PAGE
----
What’s on the horizon?
At DSA we get to see the present, the near future, and the far future. Research on storage is of course not limited to improvement of current storage media. Looking for faster, denser, more reliable options is a permanent goal of the industry, and the results of that search could take us to places, materials, components, and systems we haven’t even imagined. Isn’t it fun to think about all the hundreds of TB you’ll be able to store? Here’s some food for your imagination.
Rob Hummel (Group 47) talked about a more stable, low-cost, environmental-friendly, “visually readable” storage technology: DOTS. As opposed to what you might think, this technology is not new — it was developed and tested by Eastman Kodak. DOTS stores information on a polyester base covered with a metallic alloy that reacts to the heat of a laser. Information can be read with a camera and it can contain digital information, but also text and images if desired.
Peter Kazansky (U. of Southampton/Microsoft) introduced a new method of optical storage on quartz glass which will be able to store about 1TB of data in a volume equivalent to a DVD disc. Project Silica has developed this technology with the cloud in mind and the great advantages of this medium are durability and writing speed.
You have heard about DNA storage, for sure. One of the main benefits of this technique is its high density and stability, however, its costs and writing speed are still issues to tackle. Devin Leake (Catalog) spoke about the advances they have made in this area; they claimed the possibility to store up to 10 exabits/cm3 of data, however, it costs about USD $1 million at about 3.7 kb/s to store 200MB. Karin Strauss (University of Washington – Microsoft) showed advances in the creation of a prototype to read back information using microfluidics in order to build “DNA Libraries”. Search and retrieval could take about 1.5 hours and although it fully supports read-write, automation of the processes is still in development. You can also be part of this project! The #MemoriesInDNA project are looking to collect 10,000 images to store on DNA.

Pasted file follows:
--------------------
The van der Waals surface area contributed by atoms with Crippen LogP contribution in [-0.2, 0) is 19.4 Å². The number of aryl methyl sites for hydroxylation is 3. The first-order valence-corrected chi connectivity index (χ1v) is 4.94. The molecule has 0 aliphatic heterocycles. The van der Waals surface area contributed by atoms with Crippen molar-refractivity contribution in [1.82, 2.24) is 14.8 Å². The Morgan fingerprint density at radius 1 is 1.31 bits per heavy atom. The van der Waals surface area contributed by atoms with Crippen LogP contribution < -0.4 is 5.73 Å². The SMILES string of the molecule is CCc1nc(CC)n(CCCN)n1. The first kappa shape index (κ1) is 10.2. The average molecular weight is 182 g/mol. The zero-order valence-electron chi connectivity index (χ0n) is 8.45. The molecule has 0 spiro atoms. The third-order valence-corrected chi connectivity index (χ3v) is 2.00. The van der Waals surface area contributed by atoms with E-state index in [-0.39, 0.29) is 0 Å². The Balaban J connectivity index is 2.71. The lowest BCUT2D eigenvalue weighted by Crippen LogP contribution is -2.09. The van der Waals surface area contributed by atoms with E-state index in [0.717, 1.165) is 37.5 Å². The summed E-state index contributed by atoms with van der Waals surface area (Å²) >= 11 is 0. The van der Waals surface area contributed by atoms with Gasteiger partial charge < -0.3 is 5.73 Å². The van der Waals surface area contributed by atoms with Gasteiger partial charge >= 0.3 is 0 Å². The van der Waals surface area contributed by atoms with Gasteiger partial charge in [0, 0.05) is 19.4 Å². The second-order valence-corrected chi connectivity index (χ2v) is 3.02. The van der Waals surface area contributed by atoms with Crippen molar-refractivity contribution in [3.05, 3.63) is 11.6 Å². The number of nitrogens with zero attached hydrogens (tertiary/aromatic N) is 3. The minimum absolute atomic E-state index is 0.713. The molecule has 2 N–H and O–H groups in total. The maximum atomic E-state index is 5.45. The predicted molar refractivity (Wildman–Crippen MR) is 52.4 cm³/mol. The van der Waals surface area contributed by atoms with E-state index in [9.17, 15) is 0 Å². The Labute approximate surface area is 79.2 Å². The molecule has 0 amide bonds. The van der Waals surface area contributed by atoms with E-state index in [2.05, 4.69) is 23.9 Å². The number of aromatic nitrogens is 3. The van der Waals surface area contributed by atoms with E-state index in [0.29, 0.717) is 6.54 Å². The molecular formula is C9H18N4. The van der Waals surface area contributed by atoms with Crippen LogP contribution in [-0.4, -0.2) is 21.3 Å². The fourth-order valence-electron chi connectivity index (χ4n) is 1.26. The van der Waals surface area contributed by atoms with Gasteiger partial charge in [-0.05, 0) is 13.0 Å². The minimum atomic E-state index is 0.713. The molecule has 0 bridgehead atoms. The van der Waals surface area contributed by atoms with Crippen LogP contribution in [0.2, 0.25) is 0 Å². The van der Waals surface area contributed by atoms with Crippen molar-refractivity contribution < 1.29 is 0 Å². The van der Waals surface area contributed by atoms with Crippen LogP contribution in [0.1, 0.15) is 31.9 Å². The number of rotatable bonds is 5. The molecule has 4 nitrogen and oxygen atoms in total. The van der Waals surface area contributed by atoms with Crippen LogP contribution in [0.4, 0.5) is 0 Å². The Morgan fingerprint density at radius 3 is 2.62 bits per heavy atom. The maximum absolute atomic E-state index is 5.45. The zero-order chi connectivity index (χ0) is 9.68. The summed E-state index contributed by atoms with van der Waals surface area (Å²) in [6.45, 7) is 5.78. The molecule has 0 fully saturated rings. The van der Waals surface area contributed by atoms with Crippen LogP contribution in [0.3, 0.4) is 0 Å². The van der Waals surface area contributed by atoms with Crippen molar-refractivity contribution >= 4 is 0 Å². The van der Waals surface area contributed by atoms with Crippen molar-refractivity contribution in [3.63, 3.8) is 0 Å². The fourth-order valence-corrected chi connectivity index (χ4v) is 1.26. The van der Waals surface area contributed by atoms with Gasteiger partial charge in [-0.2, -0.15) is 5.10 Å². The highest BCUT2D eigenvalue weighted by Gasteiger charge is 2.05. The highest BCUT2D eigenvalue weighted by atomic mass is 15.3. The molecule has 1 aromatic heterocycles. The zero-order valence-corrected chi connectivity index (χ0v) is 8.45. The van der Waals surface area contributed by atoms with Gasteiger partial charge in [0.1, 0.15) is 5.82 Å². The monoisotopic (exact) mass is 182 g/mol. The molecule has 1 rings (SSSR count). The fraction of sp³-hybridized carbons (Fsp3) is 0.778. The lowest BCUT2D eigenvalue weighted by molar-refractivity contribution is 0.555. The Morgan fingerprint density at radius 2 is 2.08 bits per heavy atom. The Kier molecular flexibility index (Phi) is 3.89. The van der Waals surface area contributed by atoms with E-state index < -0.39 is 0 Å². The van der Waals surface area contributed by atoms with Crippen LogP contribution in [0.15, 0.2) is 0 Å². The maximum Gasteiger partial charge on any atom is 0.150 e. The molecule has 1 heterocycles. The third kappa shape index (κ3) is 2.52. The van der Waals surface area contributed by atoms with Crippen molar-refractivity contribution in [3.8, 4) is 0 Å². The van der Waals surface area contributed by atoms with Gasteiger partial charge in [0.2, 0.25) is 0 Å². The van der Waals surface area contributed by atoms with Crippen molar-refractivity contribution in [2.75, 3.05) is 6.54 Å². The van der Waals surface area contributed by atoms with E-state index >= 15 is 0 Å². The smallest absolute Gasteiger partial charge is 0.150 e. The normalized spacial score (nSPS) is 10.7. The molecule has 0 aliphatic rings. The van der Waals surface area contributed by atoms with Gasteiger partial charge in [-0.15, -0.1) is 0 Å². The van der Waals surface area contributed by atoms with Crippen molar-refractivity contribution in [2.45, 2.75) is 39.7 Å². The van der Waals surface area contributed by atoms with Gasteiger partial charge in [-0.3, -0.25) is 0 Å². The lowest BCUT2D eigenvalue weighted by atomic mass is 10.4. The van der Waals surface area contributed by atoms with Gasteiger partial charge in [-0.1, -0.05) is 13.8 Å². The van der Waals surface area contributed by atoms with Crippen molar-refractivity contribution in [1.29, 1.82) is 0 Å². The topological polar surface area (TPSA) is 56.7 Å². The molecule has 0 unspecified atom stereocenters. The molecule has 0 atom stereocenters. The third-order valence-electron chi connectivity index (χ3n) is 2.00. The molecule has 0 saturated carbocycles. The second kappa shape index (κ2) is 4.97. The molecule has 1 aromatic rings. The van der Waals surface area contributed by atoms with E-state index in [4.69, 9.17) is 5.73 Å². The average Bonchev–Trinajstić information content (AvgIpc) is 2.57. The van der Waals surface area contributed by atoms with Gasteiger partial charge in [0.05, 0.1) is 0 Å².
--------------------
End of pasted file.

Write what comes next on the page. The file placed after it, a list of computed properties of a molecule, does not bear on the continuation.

So, DNA, we are not quite there yet. One interesting question that came up was related to data interoperability with DNA, if many organizations are working on these prototypes, how viable is interoperability? According to Devin and Karin, this is an encoder/decoder issue; as long as the system knows how the data was stored, it will be able to read it. So, we can only hope that these codification schemas remain open, for the benefit of the users.
Back to planet earth – a useful resource
The meeting concluded with a revision of the Digital Preservation Storage Criteria, a list of topics and relevant considerations that can help any organization in the initial planning of digital storage for preservation. It was highlighted that these are not by any means a set of requirements, but just a reference list to help in the process of thinking about digital storage.
Now that you are back from this reverie, you can go back and continue uploading files to the cloud. I hope I was able to answer some of your questions and also plant some more thoughts and questions on your mind!